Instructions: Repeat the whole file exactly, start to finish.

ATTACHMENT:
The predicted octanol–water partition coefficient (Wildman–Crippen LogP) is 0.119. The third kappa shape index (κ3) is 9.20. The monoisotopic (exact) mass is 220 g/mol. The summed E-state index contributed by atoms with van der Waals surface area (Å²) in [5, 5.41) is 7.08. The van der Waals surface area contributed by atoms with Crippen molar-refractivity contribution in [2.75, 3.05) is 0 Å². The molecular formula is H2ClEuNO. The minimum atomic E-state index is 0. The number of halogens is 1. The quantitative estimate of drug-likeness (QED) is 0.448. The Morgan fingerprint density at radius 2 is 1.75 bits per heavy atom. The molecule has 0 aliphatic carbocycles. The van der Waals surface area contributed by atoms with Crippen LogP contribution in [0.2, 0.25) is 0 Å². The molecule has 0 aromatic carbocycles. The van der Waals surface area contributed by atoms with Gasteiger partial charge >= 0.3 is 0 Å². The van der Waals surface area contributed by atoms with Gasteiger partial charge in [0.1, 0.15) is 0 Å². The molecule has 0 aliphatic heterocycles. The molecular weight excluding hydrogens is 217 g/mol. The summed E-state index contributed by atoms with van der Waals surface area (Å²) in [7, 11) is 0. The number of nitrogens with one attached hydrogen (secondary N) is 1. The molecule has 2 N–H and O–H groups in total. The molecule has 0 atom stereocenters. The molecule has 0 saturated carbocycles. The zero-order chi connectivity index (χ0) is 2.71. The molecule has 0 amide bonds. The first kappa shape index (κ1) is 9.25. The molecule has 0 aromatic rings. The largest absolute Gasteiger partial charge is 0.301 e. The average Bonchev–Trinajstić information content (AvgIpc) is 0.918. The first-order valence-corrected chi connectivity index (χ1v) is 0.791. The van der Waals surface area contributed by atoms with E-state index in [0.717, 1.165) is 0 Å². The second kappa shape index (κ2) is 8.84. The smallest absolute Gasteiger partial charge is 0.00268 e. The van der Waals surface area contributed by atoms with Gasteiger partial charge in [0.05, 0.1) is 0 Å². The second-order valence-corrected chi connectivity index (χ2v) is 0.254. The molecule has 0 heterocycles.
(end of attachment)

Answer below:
The predicted octanol–water partition coefficient (Wildman–Crippen LogP) is 0.119. The third kappa shape index (κ3) is 9.20. The monoisotopic (exact) mass is 220 g/mol. The summed E-state index contributed by atoms with van der Waals surface area (Å²) in [5, 5.41) is 7.08. The van der Waals surface area contributed by atoms with Crippen molar-refractivity contribution in [2.75, 3.05) is 0 Å². The molecular formula is H2ClEuNO. The minimum atomic E-state index is 0. The number of halogens is 1. The quantitative estimate of drug-likeness (QED) is 0.448. The Morgan fingerprint density at radius 2 is 1.75 bits per heavy atom. The molecule has 0 aliphatic carbocycles. The van der Waals surface area contributed by atoms with Crippen LogP contribution in [0.2, 0.25) is 0 Å². The molecule has 0 aromatic carbocycles. The van der Waals surface area contributed by atoms with Gasteiger partial charge >= 0.3 is 0 Å². The van der Waals surface area contributed by atoms with Gasteiger partial charge in [0.1, 0.15) is 0 Å². The molecule has 0 aliphatic heterocycles. The molecular weight excluding hydrogens is 217 g/mol. The summed E-state index contributed by atoms with van der Waals surface area (Å²) in [7, 11) is 0. The number of nitrogens with one attached hydrogen (secondary N) is 1. The molecule has 2 N–H and O–H groups in total. The molecule has 0 atom stereocenters. The molecule has 0 saturated carbocycles. The zero-order chi connectivity index (χ0) is 2.71. The molecule has 0 amide bonds. The first kappa shape index (κ1) is 9.25. The molecule has 0 aromatic rings. The largest absolute Gasteiger partial charge is 0.301 e. The average Bonchev–Trinajstić information content (AvgIpc) is 0.918. The first-order valence-corrected chi connectivity index (χ1v) is 0.791. The van der Waals surface area contributed by atoms with E-state index in [0.717, 1.165) is 0 Å². The second kappa shape index (κ2) is 8.84. The smallest absolute Gasteiger partial charge is 0.00268 e. The van der Waals surface area contributed by atoms with Gasteiger partial charge in [0.05, 0.1) is 0 Å². The second-order valence-corrected chi connectivity index (χ2v) is 0.254. The molecule has 0 heterocycles.